Freckley Hollow: A Route Past Catsfield?

Rebecca Welshman

Freckley Hollow: An Ancient Route past Catsfield to Beech Farm?

A number of sources state that William caught Harold and his army unawares, and this is discussed by Simon Coleman in his case for the battlefield at Beech Farm. If William did leave his camp in the Telham Hill area, to go to meet Harold on the hill above Beech Farm, he would have had to choose a route that afforded at least some concealment if he was to succeed in surprising his enemy. Although a conventional road – either a Roman road, or a well-used stone track – would have allowed for smoother and swifter passage, the most obvious disadvantage of the roads would have been the clip-clopping noise of the many hundreds of horses’ hooves, which would have easily alerted enemy scouts of their approach. The horses’ hooves were shod with metal shoes – we have proof of this in the Bayeux Tapestry where on most of the horses depicted the shoes have been carefully crafted on to each hoof in a different coloured thread. Sound would have carried a long way on the cold autumn air, especially if there had been a frost.[1] The noise of thousands of Norman cavalry travelling along a road in the early morning would have been an immediate giveaway.

So how does William move thousands of soldiers through the landscape towards Harold’s hilltop position without being detected? One solution could have been to use a track that was wide enough to move quickly, but which allowed for maximum concealment. An old hollow way, or sunken track, would have offered such protection. Hollow ways have existed in England since at least the Iron Age, and are better known as lanes characterised by their roofs of interlocking trees that protect travellers from sight and from the weather. For these reasons there were also once used by smugglers.

“HOLLOWAYS: from the Anglo-Saxon hola weg, meaning a “harrowed path,” a “sunken road.” A route that centuries of use have eroded down into the bedrock, so that it is recessed beneath the level of the surrounding landscape. Most holloways will have started out as drove roads, paths to market. Some as Saxon or pre-Saxon boundary ditches. And some, like the one near Bury St. Edmunds, as pilgrim paths.”[2]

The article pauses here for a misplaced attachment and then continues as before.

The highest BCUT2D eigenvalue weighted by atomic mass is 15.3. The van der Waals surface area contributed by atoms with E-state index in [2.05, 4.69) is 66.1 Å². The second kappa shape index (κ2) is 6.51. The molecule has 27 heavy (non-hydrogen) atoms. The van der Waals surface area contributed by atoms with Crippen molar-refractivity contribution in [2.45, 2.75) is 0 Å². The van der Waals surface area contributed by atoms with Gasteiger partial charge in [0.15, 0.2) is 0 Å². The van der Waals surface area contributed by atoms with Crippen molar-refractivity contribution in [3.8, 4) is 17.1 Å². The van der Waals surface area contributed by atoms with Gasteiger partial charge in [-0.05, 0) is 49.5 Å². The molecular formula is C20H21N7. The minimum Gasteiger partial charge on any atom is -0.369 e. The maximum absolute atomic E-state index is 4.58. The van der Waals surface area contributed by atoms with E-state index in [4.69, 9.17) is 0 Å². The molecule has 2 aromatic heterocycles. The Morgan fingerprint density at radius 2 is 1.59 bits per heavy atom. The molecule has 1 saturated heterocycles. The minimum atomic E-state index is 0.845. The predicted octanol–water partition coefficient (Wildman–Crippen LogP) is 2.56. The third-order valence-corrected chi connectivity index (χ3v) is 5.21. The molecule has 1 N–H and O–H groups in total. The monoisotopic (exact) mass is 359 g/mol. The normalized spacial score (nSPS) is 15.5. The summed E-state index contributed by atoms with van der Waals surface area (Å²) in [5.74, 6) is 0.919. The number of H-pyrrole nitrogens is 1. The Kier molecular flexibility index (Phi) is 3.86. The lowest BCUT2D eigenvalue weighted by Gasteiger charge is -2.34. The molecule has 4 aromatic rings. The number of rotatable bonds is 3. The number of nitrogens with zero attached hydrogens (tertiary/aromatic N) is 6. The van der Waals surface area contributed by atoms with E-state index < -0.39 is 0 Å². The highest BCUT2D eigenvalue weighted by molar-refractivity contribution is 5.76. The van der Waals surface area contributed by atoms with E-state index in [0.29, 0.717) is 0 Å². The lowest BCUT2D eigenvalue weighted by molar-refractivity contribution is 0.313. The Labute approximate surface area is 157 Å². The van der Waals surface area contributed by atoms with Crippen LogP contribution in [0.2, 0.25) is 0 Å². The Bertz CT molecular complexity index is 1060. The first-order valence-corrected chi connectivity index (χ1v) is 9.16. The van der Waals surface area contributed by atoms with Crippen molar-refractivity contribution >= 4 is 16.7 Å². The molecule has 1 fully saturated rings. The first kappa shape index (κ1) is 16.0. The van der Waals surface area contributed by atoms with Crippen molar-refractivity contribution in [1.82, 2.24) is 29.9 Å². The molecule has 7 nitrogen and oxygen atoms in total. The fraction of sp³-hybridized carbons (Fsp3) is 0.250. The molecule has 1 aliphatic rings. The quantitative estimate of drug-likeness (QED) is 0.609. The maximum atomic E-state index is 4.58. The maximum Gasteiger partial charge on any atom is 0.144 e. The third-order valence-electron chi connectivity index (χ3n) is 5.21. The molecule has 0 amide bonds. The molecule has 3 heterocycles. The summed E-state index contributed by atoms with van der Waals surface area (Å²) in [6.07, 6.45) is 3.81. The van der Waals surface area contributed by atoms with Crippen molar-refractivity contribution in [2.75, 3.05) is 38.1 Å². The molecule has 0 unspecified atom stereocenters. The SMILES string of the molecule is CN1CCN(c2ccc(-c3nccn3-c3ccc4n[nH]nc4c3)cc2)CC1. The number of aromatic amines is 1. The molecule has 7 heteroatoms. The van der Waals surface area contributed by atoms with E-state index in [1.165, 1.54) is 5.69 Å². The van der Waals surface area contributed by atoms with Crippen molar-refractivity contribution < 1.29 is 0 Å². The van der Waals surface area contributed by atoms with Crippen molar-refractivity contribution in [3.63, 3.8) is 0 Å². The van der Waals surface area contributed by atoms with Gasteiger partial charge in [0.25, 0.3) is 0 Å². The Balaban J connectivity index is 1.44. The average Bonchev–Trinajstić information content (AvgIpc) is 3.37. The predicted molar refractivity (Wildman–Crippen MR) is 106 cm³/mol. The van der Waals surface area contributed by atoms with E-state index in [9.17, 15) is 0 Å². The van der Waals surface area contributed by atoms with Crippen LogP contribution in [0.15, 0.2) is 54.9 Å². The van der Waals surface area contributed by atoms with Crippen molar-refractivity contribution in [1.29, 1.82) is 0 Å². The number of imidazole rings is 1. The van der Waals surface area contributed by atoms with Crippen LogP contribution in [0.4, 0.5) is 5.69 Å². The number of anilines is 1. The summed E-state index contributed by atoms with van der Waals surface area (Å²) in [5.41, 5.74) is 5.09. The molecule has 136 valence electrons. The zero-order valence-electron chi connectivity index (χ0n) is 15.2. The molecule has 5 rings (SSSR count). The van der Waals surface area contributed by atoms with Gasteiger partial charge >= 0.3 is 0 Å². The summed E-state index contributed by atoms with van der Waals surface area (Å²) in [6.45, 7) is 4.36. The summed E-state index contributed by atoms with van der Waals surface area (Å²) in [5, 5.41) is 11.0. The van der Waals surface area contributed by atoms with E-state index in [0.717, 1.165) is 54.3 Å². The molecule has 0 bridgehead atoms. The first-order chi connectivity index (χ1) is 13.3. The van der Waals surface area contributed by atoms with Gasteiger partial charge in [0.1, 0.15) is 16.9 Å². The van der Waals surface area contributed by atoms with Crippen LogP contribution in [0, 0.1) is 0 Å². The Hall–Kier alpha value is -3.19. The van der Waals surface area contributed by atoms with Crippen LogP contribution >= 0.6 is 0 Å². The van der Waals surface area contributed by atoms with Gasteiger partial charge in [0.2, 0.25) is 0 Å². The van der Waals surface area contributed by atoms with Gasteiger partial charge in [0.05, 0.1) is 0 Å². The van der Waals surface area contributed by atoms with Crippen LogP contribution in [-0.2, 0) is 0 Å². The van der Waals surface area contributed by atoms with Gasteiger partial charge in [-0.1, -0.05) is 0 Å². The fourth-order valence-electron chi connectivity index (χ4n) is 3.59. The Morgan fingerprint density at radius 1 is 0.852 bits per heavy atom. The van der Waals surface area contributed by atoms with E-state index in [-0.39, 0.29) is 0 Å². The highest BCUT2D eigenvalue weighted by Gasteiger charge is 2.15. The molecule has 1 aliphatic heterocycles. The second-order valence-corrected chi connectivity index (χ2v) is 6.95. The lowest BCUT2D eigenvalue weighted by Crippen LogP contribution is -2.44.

No one ever engineered a holloway — erosion by human feet, and horses or cattle driven alongside, combined with water then flowing through the embankments like a gully, molded the land into a tunneled road. It’s hard to date them, but most are thought to go back to Roman times and the Iron Age, although in the Middle East some are believed to stretch back to ancient Mesopotamia.[3]

If the Normans did approach along an old route from Catsfield, then they might have made use of the sunken lane now known as Freckley Hollow that passes close to Burnt Barns Farm, and runs south east to north west.[4] This route has cliff-like sides in places and is overhung with trees, many of which are beeches.[5]

Freckley hollow follows high ground

Freckley Hollow follows high ground

Freckley Hollow as seen on Google Street View

Freckley Hollow as seen on Google Street View

 

Many hollow ways became metalled roads, and retain ‘hollow’ in their names. An article about country lanes written for the Surrey AONB describes these ancient routes:

“Many country lanes, along with other routeways, such as bridleways, byways or footpaths, are important historic landscape features which can still retain much of the atmosphere of times before the invention of the combustion engine. Frequently associated with country lanes are old sign posts, milestones, former drovers’ ponds, roadside quarries for stone to repair the track, and ancient pollarded trees. The last often mark where parish, manor or ownership boundaries cross routes. Country lanes are commonly narrow routes bounded on either side by hedges, shaws or fences, sinuous in form as they link farm to farm and hamlet to hamlet. A particular characteristic feature of the Surrey Hills is the hollow way, or sunken lane. The relatively soft geology together with the general steepness of slope and the passage of feet combined with natural water erosion of the sands and chalk has produced these deep narrow lanes bounded by high banks. The tops of the hollow ways are often enclosed by ancient beech, yew and oak trees.” [7]